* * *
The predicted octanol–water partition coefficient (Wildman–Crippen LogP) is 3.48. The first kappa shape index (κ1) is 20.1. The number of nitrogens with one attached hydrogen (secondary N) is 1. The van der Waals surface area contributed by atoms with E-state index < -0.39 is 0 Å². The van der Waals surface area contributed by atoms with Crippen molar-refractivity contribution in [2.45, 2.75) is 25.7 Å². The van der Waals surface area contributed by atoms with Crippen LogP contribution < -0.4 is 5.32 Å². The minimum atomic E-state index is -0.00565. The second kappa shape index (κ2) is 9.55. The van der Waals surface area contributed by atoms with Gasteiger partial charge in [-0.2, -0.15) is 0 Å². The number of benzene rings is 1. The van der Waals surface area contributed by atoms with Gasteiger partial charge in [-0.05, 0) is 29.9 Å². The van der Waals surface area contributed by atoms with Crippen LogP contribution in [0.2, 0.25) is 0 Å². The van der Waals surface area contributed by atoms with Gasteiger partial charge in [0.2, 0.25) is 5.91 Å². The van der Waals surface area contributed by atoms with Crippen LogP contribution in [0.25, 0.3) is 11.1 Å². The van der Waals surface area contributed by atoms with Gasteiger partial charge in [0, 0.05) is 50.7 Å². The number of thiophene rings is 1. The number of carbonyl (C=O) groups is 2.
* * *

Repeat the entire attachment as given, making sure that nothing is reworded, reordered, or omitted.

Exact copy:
The predicted octanol–water partition coefficient (Wildman–Crippen LogP) is 3.48. The first kappa shape index (κ1) is 20.1. The number of nitrogens with one attached hydrogen (secondary N) is 1. The van der Waals surface area contributed by atoms with E-state index < -0.39 is 0 Å². The van der Waals surface area contributed by atoms with Crippen molar-refractivity contribution in [2.45, 2.75) is 25.7 Å². The van der Waals surface area contributed by atoms with Crippen LogP contribution < -0.4 is 5.32 Å². The minimum atomic E-state index is -0.00565. The second kappa shape index (κ2) is 9.55. The van der Waals surface area contributed by atoms with Gasteiger partial charge in [-0.2, -0.15) is 0 Å². The number of benzene rings is 1. The van der Waals surface area contributed by atoms with Gasteiger partial charge in [-0.05, 0) is 29.9 Å². The van der Waals surface area contributed by atoms with Crippen LogP contribution in [0.2, 0.25) is 0 Å². The van der Waals surface area contributed by atoms with Gasteiger partial charge in [0.2, 0.25) is 5.91 Å². The van der Waals surface area contributed by atoms with Crippen LogP contribution in [0.25, 0.3) is 11.1 Å². The van der Waals surface area contributed by atoms with Gasteiger partial charge in [0, 0.05) is 50.7 Å². The number of thiophene rings is 1. The number of carbonyl (C=O) groups is 2.